How Austerity Is Ushering in a Global Recession

world economic recessionNot only is the United States slouching toward a double dip, but so is Europe. New data out today show even Europe’s strongest core economies – Germany, France, and the Netherlands – slowing to a crawl.

We’re on the cusp of a global recession.

Policy makers be warned: Austerity is the wrong medicine.

We all know about the weaknesses in Europe’s “periphery” – Greece, Ireland, Spain, Portugal, and Italy. But the drop in Europe’s core is dizzying.

Germany grew at an annualized rate of just half a percent last quarter, down from 5.5 percent in the first quarter of the year. France didn’t grow at all.

What’s going on in Europe’s core? Partly it’s a loss of confidence due to debt crises in the periphery. But that’s hardly all.

Europe depends on exports – especially to Asia, India, Latin America, and the United States. But exports to China and other emerging markets have been dropping. China, worried about inflation, has pulled in the reins on its sizzling economy. Brazil has been pulling back as well.

And as the United States economy sputters, exports to America have been slowing.

But chalk up a big part of Europe’s slowdown to the politics and economics of austerity. Europe – including Britain – have turned John Maynard Keynes on his head. They’ve been cutting public spending just when they should be spending more to counteract slowing private spending.

The United States has been moving in the same bizarre direction. Cutbacks by state and local governments have all but negated the federal government’s original stimulus, and no one in Washington is talking seriously about a second. The pitiful showdown over increasing the debt limit has produced the opposite: a Rube-Goldberg-like process for capping spending rather than increasing it, and a public that’s being sold the Republican lie that less government spending means more jobs.

Yes, governments on both sides of the Atlantic are deeply in debt. But policy makers on both sides seem to have forgotten that economic growth is the most important tonic.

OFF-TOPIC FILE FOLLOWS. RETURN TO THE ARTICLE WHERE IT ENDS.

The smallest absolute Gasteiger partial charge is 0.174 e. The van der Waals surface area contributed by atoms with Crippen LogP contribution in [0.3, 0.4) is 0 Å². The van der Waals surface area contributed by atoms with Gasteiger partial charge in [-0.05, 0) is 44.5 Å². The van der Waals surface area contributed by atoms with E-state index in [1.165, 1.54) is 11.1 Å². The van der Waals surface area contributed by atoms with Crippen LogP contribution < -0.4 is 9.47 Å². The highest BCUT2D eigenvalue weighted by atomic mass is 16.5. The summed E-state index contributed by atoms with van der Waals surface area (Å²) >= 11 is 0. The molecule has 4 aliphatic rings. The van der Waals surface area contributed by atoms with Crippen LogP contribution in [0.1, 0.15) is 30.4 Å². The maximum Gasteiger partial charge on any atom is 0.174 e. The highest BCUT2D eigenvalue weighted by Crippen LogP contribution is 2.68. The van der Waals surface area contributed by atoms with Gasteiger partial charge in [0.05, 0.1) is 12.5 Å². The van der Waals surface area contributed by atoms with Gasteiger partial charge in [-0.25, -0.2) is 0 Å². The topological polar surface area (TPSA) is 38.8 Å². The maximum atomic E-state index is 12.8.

Public debt has meaning only in relation to a nation’s GDP. When more people are working, more companies are profiting, and economies are expanding, revenues pour into national treasuries.

When economies stop growing or contract, the opposite occurs. Economies can fall into vicious cycles of slower growth, lower tax revenues, spending cuts, and even slower growth.

That’s what we’re seeing now.

What’s worse, nations are so intertwined that when every major economy is slowing the cumulative effect is larger.

With anemic growth in America and Europe, the Japanese economy comatose, and emerging markets (including China) pulling in their reins, the vicious cycle could become worldwide. If global demand for goods and services continues to fall behind the potential supply we’ll see unemployment rise further and growth slow even more — especially in Europe and the U.S.

Central banks may try to reverse this course. Ben Bernanke and company at the Fed have committed themselves to near-zero interest rates for the next two years (not exactly a rousing endorsement of America’s economic prospects in the near term). Given the sharp slowdown in Germany, the European Central Bank might now feel some pressure to lower interest rates there – or at least delay the next increase.

Robert ReichBut when growth is slowing so dramatically and unemployment is already high, monetary policy can’t possibly do it alone.

Without an expansionary fiscal policy, low interest rates have little effect. Companies won’t borrow in order to expand and hire more workers unless they have reasonable certainty they’ll have customers for what they produce. And consumers won’t borrow money to spend on goods and services unless they’re reasonably confident they’ll have jobs.

Fiscal austerity is the wrong medicine at the wrong time.

Robert Reich
Robert Reich’s Blog

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Comments

  1. James says

    Sorry, man. . . “Austerity” is the only medicine that will cure what ails us. . .

    Keynes was a dimwit, and other dimwits following the course he plotted has led us to ruin – more of the same isn’t going to do anything but hammer the throttle.

    Economic growth is only a small portion of what needs to be done – MASSIVE spending cuts are also necessary. I mean, come on – a responsible person doesn’t apply for a new credit card when they’ve maxed out those they already have. . . they cut out the luxuries & tighten their belts.

    The sole reason for a lack of economic growth is the Government. Who knows what counter-intuitive, thought-lazy scheme the Government is going to pull next? How can anyone be expected to allocate resources when they have no idea what sneaky, underhanded stunt is coming tomorrow which could cause all of their hard work to be flushed down the commode?

    You article read like it came straight out of the Welfare Rat’s Handbook – minus the poor spelling and bad grammar.

    • ScottyJ says

      Yes, James you are a good speller and your grammer is wonderful. However you don’t seem to have much of a grasp on the fact. The decline in America has come under the policies of Supply Side Economics. The transfer of wealth since the 80’s, the decline in labor unions, by any measure supply side economics…trickle down…horse oats and sparrow, whatever you choose to call is have when ever tried in this country has lead to ruin from this country. Maybe I’m wrong show me when it has worked.

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